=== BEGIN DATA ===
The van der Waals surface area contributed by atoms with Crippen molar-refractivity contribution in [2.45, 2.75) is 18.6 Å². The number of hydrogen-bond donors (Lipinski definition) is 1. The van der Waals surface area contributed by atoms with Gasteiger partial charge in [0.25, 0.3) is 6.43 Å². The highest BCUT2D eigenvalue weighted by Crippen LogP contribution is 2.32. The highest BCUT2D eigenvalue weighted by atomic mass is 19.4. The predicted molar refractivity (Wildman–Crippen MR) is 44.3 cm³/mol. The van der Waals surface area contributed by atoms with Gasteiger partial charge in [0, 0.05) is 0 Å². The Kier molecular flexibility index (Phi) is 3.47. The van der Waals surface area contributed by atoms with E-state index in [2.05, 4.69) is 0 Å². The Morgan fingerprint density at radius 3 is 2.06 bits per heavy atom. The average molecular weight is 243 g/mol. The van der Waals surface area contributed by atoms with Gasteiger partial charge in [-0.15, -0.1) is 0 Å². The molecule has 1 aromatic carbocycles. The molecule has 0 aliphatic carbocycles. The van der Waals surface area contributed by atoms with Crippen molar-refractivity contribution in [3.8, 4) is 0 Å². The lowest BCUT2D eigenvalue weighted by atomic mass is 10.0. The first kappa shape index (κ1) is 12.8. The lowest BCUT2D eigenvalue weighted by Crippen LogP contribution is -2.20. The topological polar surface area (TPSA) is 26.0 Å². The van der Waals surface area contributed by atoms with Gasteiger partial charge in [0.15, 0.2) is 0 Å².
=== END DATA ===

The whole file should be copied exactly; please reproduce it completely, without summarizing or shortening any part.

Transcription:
The van der Waals surface area contributed by atoms with Crippen molar-refractivity contribution in [2.45, 2.75) is 18.6 Å². The number of hydrogen-bond donors (Lipinski definition) is 1. The van der Waals surface area contributed by atoms with Gasteiger partial charge in [0.25, 0.3) is 6.43 Å². The highest BCUT2D eigenvalue weighted by Crippen LogP contribution is 2.32. The highest BCUT2D eigenvalue weighted by atomic mass is 19.4. The predicted molar refractivity (Wildman–Crippen MR) is 44.3 cm³/mol. The van der Waals surface area contributed by atoms with Gasteiger partial charge in [0, 0.05) is 0 Å². The Kier molecular flexibility index (Phi) is 3.47. The van der Waals surface area contributed by atoms with E-state index in [2.05, 4.69) is 0 Å². The Morgan fingerprint density at radius 3 is 2.06 bits per heavy atom. The average molecular weight is 243 g/mol. The van der Waals surface area contributed by atoms with Gasteiger partial charge in [-0.15, -0.1) is 0 Å². The molecule has 1 aromatic carbocycles. The molecule has 0 aliphatic carbocycles. The van der Waals surface area contributed by atoms with Crippen molar-refractivity contribution in [3.8, 4) is 0 Å². The lowest BCUT2D eigenvalue weighted by atomic mass is 10.0. The first kappa shape index (κ1) is 12.8. The lowest BCUT2D eigenvalue weighted by Crippen LogP contribution is -2.20. The topological polar surface area (TPSA) is 26.0 Å². The van der Waals surface area contributed by atoms with Gasteiger partial charge in [0.15, 0.2) is 0 Å².